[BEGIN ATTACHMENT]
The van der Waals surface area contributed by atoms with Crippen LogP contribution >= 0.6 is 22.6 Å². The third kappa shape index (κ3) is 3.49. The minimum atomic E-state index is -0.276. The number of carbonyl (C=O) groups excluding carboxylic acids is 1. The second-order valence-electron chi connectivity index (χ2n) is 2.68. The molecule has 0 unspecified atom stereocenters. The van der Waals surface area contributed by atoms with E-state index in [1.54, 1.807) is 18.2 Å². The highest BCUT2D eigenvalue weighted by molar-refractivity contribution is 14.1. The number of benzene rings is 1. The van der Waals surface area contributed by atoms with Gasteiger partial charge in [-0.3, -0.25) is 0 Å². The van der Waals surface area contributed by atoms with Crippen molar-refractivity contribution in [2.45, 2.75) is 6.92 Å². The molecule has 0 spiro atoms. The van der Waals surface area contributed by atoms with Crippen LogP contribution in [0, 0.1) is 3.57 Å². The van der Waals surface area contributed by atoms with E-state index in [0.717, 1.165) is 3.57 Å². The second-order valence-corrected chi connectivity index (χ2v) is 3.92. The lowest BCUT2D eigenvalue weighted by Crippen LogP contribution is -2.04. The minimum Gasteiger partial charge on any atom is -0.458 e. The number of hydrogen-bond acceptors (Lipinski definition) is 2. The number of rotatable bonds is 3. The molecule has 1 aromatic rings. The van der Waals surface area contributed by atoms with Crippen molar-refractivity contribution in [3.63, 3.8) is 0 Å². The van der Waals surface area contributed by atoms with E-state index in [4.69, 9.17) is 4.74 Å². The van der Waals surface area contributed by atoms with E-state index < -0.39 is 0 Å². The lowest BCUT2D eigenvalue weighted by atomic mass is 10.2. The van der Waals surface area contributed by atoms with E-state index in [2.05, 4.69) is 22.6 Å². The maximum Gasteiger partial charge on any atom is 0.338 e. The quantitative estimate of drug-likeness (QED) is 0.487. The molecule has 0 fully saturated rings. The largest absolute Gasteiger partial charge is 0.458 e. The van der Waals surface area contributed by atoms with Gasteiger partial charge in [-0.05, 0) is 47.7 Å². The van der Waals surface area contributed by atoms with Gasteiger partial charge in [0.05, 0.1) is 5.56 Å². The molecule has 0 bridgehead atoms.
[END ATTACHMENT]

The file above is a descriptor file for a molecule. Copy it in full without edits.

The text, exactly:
The van der Waals surface area contributed by atoms with Crippen LogP contribution >= 0.6 is 22.6 Å². The third kappa shape index (κ3) is 3.49. The minimum atomic E-state index is -0.276. The number of carbonyl (C=O) groups excluding carboxylic acids is 1. The second-order valence-electron chi connectivity index (χ2n) is 2.68. The molecule has 0 unspecified atom stereocenters. The van der Waals surface area contributed by atoms with E-state index in [1.54, 1.807) is 18.2 Å². The highest BCUT2D eigenvalue weighted by molar-refractivity contribution is 14.1. The number of benzene rings is 1. The van der Waals surface area contributed by atoms with Gasteiger partial charge in [-0.3, -0.25) is 0 Å². The van der Waals surface area contributed by atoms with Crippen molar-refractivity contribution in [2.45, 2.75) is 6.92 Å². The molecule has 0 spiro atoms. The van der Waals surface area contributed by atoms with Crippen LogP contribution in [0, 0.1) is 3.57 Å². The van der Waals surface area contributed by atoms with E-state index in [0.717, 1.165) is 3.57 Å². The second-order valence-corrected chi connectivity index (χ2v) is 3.92. The lowest BCUT2D eigenvalue weighted by Crippen LogP contribution is -2.04. The minimum Gasteiger partial charge on any atom is -0.458 e. The number of hydrogen-bond acceptors (Lipinski definition) is 2. The number of rotatable bonds is 3. The molecule has 1 aromatic rings. The van der Waals surface area contributed by atoms with Crippen molar-refractivity contribution in [3.63, 3.8) is 0 Å². The van der Waals surface area contributed by atoms with E-state index in [4.69, 9.17) is 4.74 Å². The van der Waals surface area contributed by atoms with E-state index < -0.39 is 0 Å². The lowest BCUT2D eigenvalue weighted by atomic mass is 10.2. The van der Waals surface area contributed by atoms with E-state index in [2.05, 4.69) is 22.6 Å². The maximum Gasteiger partial charge on any atom is 0.338 e. The quantitative estimate of drug-likeness (QED) is 0.487. The molecule has 0 fully saturated rings. The largest absolute Gasteiger partial charge is 0.458 e. The van der Waals surface area contributed by atoms with Gasteiger partial charge in [-0.05, 0) is 47.7 Å². The van der Waals surface area contributed by atoms with Gasteiger partial charge in [0.05, 0.1) is 5.56 Å². The molecule has 0 bridgehead atoms.